I take the liberty of putting under your cover a letter to the son of M. de la Fayette, not exactly knowing where to direct to him.7 with very affectionate compliments to Mrs Washington I have the honor to be with great & sincere esteem & respect Dear Sir your most obedt & most humble servt

Th: Jefferson

ALS, DLC:GW; ALS (letterpress copy), DLC: Jefferson Papers. GW replied to Jefferson on 6 July.

Jefferson revealed his thoughts on GW and politics more clearly when he wrote James Monroe, U.S. minister to France, on 10 July: “The campaign of Congress is closed. Tho’ the Anglomen have in the end got their treaty through, and so far, have triumphed over the cause of republicanism, yet it has been to them a dear bought victory. It has given the most radical shock to their party which it has ever recieved: and there is no doubt they would be glad to be replaced on the ground they possessed the instant before Jay’s nomination extraordinary. They see that nothing can support them but the colossus of the President’s merits with the people, and the moment he retires, that his successor, if a Monocrat, will be overborne by the republican sense of his constituents, if a republican, he will of course give fair play to that sense, and lead things into the channel of harmony between the governors and governed. In the mean time, patience” (Jefferson Papers, description begins Julian P. Boyd et al., eds. The Papers of Thomas Jefferson. 41 vols. to date. Princeton, N.J., 1950–. description ends 29:147–48).

1Jefferson is referring to the questions in GW’s letter to the cabinet of 18 April 1793 quoted in an anonymous publication criticizing GW and his administration (see GW to David Humphreys, 12 June, n.3).

2Jefferson is referring to James Madison.

3Jefferson commented on Henry Lee. A footnote with this letter in an early edition of Jefferson’s correspondence reads: “Here, in the margin of the copy, is written, apparently at a later date, ‘General H. Lee’” (Randolph, Papers of Thomas Jefferson, description begins Thomas Jefferson Randolph, ed. Memoir, Correspondence, and Miscellanies, from the Papers of Thomas Jefferson. 4 vols. Charlottesville, Va., 1829. description ends 3:330–32; “H. Lee” appears in the left margin beside this paragraph in the letterpress copy). For a contention that Jefferson wrote falsely, see Observations on the Writings of Thomas Jefferson, with Particular Reference to the Attack They Contain on the Memory of the Late Gen. Henry Lee. In a Series of Letters, by H. Lee, of Virginia (New York, 1832), 5–20.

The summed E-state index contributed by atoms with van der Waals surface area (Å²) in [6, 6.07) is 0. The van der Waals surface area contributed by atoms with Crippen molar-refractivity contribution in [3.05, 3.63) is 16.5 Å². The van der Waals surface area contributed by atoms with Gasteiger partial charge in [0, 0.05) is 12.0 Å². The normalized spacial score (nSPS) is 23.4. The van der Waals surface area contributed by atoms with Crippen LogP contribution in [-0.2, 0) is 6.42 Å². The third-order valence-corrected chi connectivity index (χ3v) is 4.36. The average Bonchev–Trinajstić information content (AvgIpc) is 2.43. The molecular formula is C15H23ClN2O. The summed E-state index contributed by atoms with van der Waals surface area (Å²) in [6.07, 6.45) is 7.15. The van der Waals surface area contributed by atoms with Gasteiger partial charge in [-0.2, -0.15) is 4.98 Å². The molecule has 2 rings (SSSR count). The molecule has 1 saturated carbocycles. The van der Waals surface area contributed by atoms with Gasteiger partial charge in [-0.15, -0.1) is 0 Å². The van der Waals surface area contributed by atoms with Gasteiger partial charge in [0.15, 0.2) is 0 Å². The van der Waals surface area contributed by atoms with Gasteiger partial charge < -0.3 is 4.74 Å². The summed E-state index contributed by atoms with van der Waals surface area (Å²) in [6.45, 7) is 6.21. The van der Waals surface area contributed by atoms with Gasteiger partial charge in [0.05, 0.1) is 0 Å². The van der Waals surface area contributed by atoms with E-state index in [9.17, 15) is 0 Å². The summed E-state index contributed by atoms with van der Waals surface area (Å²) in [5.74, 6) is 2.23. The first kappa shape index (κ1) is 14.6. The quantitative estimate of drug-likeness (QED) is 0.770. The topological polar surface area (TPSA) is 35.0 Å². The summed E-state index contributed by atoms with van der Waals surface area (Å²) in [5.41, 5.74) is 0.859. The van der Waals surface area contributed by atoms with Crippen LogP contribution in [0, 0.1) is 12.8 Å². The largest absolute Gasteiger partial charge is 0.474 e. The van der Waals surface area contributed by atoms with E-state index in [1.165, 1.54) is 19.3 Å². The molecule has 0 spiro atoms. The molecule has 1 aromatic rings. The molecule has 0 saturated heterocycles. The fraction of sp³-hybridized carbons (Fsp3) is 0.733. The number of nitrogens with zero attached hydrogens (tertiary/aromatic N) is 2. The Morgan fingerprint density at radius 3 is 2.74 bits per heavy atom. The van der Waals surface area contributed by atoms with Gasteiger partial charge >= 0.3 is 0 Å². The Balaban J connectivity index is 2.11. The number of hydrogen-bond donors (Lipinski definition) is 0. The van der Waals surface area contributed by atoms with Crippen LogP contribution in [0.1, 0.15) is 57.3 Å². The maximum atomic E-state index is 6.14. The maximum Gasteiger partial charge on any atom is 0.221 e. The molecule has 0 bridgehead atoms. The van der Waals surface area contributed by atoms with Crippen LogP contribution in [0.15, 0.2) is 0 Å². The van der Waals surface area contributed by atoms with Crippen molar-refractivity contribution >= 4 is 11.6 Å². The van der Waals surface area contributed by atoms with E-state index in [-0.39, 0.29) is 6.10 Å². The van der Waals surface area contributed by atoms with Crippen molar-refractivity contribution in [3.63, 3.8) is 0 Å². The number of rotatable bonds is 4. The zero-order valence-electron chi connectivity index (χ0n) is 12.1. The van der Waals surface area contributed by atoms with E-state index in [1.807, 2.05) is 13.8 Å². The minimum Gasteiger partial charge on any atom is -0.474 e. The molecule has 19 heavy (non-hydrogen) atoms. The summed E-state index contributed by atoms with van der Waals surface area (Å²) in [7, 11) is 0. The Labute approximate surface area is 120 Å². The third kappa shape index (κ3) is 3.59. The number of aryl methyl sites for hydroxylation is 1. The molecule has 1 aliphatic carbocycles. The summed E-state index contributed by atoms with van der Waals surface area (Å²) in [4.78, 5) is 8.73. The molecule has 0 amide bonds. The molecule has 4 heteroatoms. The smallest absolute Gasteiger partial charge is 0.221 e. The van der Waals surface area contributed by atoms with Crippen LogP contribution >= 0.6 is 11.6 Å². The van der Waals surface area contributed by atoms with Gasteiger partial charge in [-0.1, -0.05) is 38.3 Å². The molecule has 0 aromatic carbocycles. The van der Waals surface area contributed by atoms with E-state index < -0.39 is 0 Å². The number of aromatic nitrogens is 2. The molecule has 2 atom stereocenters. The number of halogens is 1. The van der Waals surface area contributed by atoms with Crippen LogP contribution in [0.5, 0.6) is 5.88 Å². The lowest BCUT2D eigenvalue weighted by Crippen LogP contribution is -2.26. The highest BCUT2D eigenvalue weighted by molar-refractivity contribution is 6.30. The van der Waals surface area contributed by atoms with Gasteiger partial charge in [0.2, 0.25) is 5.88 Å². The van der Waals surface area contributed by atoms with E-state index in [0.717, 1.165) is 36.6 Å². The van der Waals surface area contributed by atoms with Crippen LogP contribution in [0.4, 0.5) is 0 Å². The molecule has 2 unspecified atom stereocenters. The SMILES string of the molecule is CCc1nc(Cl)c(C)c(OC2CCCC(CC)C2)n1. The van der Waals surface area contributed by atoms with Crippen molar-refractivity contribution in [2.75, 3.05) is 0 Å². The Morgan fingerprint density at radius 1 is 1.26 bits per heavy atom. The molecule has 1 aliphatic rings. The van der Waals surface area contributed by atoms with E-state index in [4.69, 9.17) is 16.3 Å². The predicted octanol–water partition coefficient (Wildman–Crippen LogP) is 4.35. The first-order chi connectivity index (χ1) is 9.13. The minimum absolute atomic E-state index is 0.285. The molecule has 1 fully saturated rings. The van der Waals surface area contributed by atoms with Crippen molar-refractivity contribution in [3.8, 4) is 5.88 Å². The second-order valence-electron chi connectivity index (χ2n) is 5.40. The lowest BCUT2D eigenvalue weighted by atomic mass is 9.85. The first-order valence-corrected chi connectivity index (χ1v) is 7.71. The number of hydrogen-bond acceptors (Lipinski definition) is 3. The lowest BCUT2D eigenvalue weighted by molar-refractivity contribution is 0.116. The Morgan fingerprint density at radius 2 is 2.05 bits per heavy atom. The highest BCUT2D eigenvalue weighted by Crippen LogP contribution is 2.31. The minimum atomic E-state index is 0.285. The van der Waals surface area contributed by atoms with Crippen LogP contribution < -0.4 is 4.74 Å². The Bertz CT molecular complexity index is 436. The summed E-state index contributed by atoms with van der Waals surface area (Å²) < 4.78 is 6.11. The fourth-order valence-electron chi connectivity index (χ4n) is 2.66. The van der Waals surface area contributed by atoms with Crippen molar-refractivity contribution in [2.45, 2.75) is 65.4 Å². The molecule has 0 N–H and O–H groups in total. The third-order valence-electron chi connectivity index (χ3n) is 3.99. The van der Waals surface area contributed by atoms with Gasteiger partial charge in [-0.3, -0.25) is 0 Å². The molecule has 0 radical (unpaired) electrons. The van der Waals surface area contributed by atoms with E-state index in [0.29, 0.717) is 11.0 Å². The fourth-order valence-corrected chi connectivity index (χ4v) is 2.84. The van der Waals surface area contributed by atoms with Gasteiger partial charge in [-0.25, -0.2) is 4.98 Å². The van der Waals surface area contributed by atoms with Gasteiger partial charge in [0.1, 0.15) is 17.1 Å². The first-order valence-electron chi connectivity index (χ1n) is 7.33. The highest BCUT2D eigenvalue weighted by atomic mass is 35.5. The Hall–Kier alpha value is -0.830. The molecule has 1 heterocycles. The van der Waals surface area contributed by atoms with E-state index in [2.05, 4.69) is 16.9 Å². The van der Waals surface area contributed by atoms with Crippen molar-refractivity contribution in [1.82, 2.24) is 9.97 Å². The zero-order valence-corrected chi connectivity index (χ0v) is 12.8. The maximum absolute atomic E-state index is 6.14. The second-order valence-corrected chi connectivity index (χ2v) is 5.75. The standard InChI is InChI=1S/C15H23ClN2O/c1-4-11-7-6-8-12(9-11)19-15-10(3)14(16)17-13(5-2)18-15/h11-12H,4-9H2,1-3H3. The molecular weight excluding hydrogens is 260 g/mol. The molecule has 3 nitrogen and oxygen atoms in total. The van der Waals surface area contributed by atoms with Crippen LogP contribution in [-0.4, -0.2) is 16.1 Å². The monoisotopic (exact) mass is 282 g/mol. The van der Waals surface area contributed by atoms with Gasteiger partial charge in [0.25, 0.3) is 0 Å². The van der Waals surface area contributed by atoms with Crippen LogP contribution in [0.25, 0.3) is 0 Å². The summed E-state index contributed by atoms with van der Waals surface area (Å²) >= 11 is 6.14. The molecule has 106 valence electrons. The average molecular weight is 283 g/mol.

4For the exchange, see Cabinet Opinion on the Little Sarah [Petite Démocrate ], 8 July 1793, and n.8; Memorandum from Alexander Hamilton and Henry Knox, same date; and Jefferson to GW, 11 July. The men disputed whether measures should be taken to detain a vessel allegedly being armed at Philadelphia to serve as a French privateer.

GW subsequently wrote Jefferson from Philadelphia on 28 Aug. 1796: “As soon as I returned to this City, and had waded through the Papers, and other matters wch were laid before me on my arrival, and claimed my earliest attention, I recollected the request in your letter of the 19th of June, and herewith enclose copies of the Papers agreeably to that request” (ALS, DLC: Jefferson Papers; LB, DLC:GW; Jefferson docketed the ALS: “recd Sep. 9”).

5Jefferson praised a seed drill that he obtained from John Taylor of Caroline (see Taylor to Jefferson, 1 June and 15 Aug. 1794, in Jefferson Papers, description begins Julian P. Boyd et al., eds. The Papers of Thomas Jefferson. 41 vols. to date. Princeton, N.J., 1950–. description ends 28:93–96, 112–13).

6Jefferson’s threshing machine followed a model received from Thomas Pinckney (see Pinckney to Jefferson, 10 June 1793, in Jefferson Papers, description begins Julian P. Boyd et al., eds. The Papers of Thomas Jefferson. 41 vols. to date. Princeton, N.J., 1950–. description ends 26:249–50; and Bear and Stanton, Jefferson’s Memorandum Books, description begins James A. Bear, Jr., and Lucia C. Stanton, eds. Jefferson’s Memorandum Books: Accounts, with Legal Records and Miscellany, 1767–1826. 2 vols. Princeton, N.J., 1997. description ends 2:935).

7Jefferson had written George Washington Motier Lafayette on this date “to express to you the satisfaction with which I learn that you are in a land of safety where you will meet in every person the friend of your worthy father and family. Among these I beg leave to mingle my own assurances of sincere attachment to him, and my desires to prove it by every service I can render you. I know indeed that you are already under too good a patronage to need any other … But I pray you to remember that should any occasion offer wherein I can be useful to you, there is no one on whose friendship and zeal you may more confidently count” (Jefferson Papers, description begins Julian P. Boyd et al., eds. The Papers of Thomas Jefferson. 41 vols. to date. Princeton, N.J., 1950–. description ends 29:126–27; see also Alexander Hamilton to GW, 9 April). Young Lafayette had traveled with GW to Mount Vernon (see Oliver Ellsworth to GW, this date, n.1).